Born and raised in India, Sheela Gowda started her artistic career primarily as a painter. Her progression into installation work was her reaction to the rapid economic growth in India in the 1990s. Sky-high grey and bland apartment complexes were stripping the communities of vibrant, decades-old architecture
Gowda is known for process-oriented work in post-minimalist abstraction in her installations. She is inspired by the everyday labour of marginalized communities, especially poor women workers in India.
Gowda received her MA in painting from the Royal College of Art, London in 1986. She was a finalist for the 2014 Hugo Boss Prize. She won the 2019 Maria Lassnig Prize.
Gowda pushes people to look beyond the façade of modernity and understand how modern forms of construction and building practices are destroying native forms of architecture and living.
Her installations are built from recycled architectural elements—doorjambs, window frames, and wooden tables—and highlight how native building materials and design techniques create more communal and social spheres of living within the community.
Gowda, in an interview with Trevor Smith, said, “I was unable to find the means within painting to translate certain strong reactions to immediate issues. I do not like to use my work as a vehicle for making strident statements, and needed subtler means.”
Gowda handcrafts her materials and critiques the role of the labour market and cheap factory-produced products. In her installation Of All People (2011), she hand-carved figurines that resemble figurines used in certain social rituals. These figurines with small incisions often signify the faces of various gods.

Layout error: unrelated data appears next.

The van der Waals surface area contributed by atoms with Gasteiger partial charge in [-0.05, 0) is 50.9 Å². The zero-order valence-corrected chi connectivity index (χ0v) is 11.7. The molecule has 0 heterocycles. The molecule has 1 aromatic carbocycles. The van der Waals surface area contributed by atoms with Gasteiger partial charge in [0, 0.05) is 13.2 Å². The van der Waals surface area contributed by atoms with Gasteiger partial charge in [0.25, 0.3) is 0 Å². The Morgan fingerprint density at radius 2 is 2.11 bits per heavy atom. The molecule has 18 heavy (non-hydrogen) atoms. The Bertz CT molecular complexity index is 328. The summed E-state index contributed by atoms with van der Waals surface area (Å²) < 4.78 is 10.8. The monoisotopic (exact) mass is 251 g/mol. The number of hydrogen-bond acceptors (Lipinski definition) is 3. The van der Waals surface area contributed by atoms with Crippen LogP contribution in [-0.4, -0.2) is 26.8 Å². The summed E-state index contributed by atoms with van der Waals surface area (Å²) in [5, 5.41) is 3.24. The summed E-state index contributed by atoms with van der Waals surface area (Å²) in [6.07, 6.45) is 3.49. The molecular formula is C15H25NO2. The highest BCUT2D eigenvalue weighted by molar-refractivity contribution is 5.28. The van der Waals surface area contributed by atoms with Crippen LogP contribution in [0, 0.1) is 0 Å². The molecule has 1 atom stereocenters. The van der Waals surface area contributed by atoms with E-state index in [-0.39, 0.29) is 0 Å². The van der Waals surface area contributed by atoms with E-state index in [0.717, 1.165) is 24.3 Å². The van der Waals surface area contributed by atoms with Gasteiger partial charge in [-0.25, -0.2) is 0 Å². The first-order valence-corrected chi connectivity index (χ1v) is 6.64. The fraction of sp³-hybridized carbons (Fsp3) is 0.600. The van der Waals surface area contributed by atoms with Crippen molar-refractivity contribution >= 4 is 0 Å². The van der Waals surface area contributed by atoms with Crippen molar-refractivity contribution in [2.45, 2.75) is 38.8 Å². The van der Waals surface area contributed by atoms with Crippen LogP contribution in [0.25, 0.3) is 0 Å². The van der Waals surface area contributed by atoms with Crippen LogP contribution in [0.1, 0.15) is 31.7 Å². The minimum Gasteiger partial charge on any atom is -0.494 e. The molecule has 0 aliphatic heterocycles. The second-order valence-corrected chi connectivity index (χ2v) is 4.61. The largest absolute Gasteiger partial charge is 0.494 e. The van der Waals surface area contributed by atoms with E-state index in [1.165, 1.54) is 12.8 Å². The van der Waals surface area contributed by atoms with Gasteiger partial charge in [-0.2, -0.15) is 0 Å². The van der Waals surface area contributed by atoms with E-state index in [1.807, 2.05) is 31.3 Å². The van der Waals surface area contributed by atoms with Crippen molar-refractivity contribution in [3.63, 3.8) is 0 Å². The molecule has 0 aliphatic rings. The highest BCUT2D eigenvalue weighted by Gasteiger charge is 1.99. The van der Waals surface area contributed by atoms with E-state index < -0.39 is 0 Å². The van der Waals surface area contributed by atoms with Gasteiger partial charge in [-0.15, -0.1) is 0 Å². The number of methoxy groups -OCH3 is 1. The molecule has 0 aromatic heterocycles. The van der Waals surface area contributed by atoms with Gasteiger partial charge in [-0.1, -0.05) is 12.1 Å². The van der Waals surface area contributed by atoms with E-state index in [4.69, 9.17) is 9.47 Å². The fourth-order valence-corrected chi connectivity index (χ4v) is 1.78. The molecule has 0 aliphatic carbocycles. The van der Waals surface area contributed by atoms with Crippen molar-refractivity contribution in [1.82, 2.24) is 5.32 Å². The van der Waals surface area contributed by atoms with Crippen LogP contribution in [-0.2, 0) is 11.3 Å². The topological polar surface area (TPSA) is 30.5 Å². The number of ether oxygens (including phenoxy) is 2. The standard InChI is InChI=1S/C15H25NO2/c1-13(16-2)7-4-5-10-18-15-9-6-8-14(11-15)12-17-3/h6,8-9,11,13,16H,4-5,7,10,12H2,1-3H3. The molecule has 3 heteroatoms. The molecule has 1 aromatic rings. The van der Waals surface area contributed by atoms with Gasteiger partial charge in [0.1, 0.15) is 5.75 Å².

Nowadays, these figurines are cheaply produced and most end up in landfills or garbage dumps.
Of All People is, thus, critical of the United Nations Sustainable Development Goals (SDGs), especially Industry, Innovation and Infrastructure. While she does not vilify innovation per se, she wants people to evaluate the ethicality of new technologies and whether companies value the labour of poor workers.
Gowda then photographed the faces on the figurines and placed them high on the walls. This is similar to the Indian tradition of placing photos of deities or elders above other photos in the house. She wants the audience to understand the systems of power in place: crafts persons, deities, industries, politicians, etc.
In another installation And Tell Him of My Pain (1998/2001/2007), Gowda passed two 700-ft-long threads through a needle, making them into a set of 350-ft-long ropes. She then added blood-red pigment to glue and used that glue to stick a handful of these threads. The end of the ropes was tasselled with several needles.
As Geeta Kapur explains in her book, When Was Modernism: Essays on Contemporary Cultural Practice in India, Gowda makes the red ropes appear as “disembowelled innards,” that emphasize the body’s pain as a “strange ritual of self-perpetuation”.
And Tell Him of My Pain examines the importance of showcasing Gender Equality, another UN Sustainable Development Goal, in art. The violence metaphorized by the needles critiques the violence against women in personal and public life: genital mutilation, period shame, female foeticide, scarce access to safe abortion and reproductive services, and mental and social barriers in a woman’s life.
Gayatri Sinha remarks in her article, “Gowda, Sheela,” that the associations of “veinous blood and menstruation, the body and its vulnerability [and] acts of sewing, suturing and reparation” become disembodied. The body and pain are only seen and showcased through an “economy of signs”.
To listen to Gowda talk about her artwork, give a tour of her custom-built studio in Bengaluru, India, and explain the role of her local community as inspiration for her work, check out her interview by Tate Modern.